Effective Coaching, What Are The Coachee’s Responsibilities?

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Lots of us write about coaching, I’m in the middle of a series on coaching, but I haven’t read anything about the responsibilities of the “coachee,”  the person being coached, Since the coaching process is two way, a dialog, the person being coached has to hold up his or her end of the bargain, otherwise coaching is not effective.

The best coaching sessions I’ve been a part of, is where there has been a strong give and take on the part of both the coach and the coachee.  Many of us have been part of bad coaching sessions.  Perhaps it’s our manager commanding us–telling us what to do, not answering our questions, then leaving–probably to “coach’ one of our peers.  These hardly qualify as coaching.  Maybe it’s been the manager who just went to a class on non directive coaching, and they pummel us with questions, leaving us to ponder the path to enlightenment, but not really getting it.

Coaching requires engagement on both the part of the coach and the coachee.  So what’s this mean to the coachee?

Active listening is critical for the coachee.  Trying to understand what the coach is saying, probing and digging deeper to make sure what is being heard is what is being said.  Playing back what the coach is saying to clarify.  Asking for clarification, asking for examples are all critical for the coachee in listening.

Pushing back and challenging the coach is an important part of the coachee’s responsibilities–and an expectation coaches should have.  By pushing back, I don’t mean to be resisting, but pushing back to explore the issues more deeply, to look at alternatives, to enrich the conversation, to help clarify thinking on both the part of the coach and the coachee.  In great coaching, both the coach and the coachee learn and explore new things together.  Healthy push back and challenging creates greater results for each person involved in the process.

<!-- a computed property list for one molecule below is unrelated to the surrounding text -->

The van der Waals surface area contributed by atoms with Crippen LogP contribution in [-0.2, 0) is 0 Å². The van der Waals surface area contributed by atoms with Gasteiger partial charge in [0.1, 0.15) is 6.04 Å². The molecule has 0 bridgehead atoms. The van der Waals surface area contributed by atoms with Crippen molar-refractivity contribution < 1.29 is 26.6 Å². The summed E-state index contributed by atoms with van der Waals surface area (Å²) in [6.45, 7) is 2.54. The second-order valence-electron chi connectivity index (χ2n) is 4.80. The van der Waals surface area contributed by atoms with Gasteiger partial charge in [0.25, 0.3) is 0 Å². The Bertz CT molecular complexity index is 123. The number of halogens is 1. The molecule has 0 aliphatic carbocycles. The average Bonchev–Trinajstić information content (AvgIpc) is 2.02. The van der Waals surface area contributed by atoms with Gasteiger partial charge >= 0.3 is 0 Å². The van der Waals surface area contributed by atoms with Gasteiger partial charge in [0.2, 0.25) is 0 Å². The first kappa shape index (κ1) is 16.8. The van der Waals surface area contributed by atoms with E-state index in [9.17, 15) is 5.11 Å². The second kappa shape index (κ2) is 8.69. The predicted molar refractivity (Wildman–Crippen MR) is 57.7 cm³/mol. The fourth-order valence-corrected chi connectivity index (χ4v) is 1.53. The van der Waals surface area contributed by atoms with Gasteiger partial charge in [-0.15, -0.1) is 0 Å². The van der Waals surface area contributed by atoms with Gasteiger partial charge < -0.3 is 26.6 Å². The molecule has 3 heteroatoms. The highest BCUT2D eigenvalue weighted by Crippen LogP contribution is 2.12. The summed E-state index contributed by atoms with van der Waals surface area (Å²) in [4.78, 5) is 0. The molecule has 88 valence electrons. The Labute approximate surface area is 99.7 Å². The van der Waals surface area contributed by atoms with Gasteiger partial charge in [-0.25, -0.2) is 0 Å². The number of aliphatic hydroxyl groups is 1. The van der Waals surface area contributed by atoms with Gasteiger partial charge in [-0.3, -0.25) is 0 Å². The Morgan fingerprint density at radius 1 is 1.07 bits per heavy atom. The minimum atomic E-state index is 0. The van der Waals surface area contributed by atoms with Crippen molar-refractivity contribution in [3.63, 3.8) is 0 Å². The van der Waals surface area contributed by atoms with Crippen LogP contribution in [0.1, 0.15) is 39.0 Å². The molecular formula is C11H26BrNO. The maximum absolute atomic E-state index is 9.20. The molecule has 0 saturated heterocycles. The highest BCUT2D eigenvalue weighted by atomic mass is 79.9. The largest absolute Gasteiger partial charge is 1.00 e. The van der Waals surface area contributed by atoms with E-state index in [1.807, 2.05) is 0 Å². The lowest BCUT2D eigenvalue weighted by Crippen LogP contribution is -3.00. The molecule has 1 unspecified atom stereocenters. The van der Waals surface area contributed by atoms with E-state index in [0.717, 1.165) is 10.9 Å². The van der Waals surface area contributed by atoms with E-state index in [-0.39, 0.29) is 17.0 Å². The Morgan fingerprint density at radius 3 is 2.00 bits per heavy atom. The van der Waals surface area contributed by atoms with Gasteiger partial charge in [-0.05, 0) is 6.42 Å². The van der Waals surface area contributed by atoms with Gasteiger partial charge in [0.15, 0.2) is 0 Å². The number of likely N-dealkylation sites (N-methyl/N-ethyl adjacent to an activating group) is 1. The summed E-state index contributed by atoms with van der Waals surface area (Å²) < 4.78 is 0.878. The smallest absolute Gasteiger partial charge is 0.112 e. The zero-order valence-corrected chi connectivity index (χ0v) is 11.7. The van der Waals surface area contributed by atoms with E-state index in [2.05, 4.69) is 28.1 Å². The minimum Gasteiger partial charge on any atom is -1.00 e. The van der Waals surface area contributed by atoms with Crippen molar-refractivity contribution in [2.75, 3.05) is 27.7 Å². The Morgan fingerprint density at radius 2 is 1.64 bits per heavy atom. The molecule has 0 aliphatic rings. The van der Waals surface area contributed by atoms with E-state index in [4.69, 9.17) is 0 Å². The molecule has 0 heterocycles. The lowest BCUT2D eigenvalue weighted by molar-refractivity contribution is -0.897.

Commitment on the part of the coachee is critical.  The coachee must be committed to being coached and engaged in the process.  Additionally, the coachee must commit to and own whatever agreements or changes may result.  Coaching is about reinforcing good behaviors–looking at how you might do better, changing incorrect behaviors, trying new things, developing new skills.  If the coachee does nothing after being coached, then a tremendous opportunity has been lost.  Too often, I observe good coaching going on, but then people revert back to doing things the way they were before.  Coaching is not about idle conversations, but it is about accomplishing something, it’s about constantly improving performance.

What have I missed?  What other responsibilities does the coachee have to really get the greatest value and growth from coaching?

I wonder, do these responsibilities also apply to the coach?  Somehow it seems like a good idea.

Republished with author's permission from original post.

Dave Brock
Dave has spent his career developing high performance organizations. He worked in sales, marketing, and executive management capacities with IBM, Tektronix and Keithley Instruments. His consulting clients include companies in the semiconductor, aerospace, electronics, consumer products, computer, telecommunications, retailing, internet, software, professional and financial services industries.

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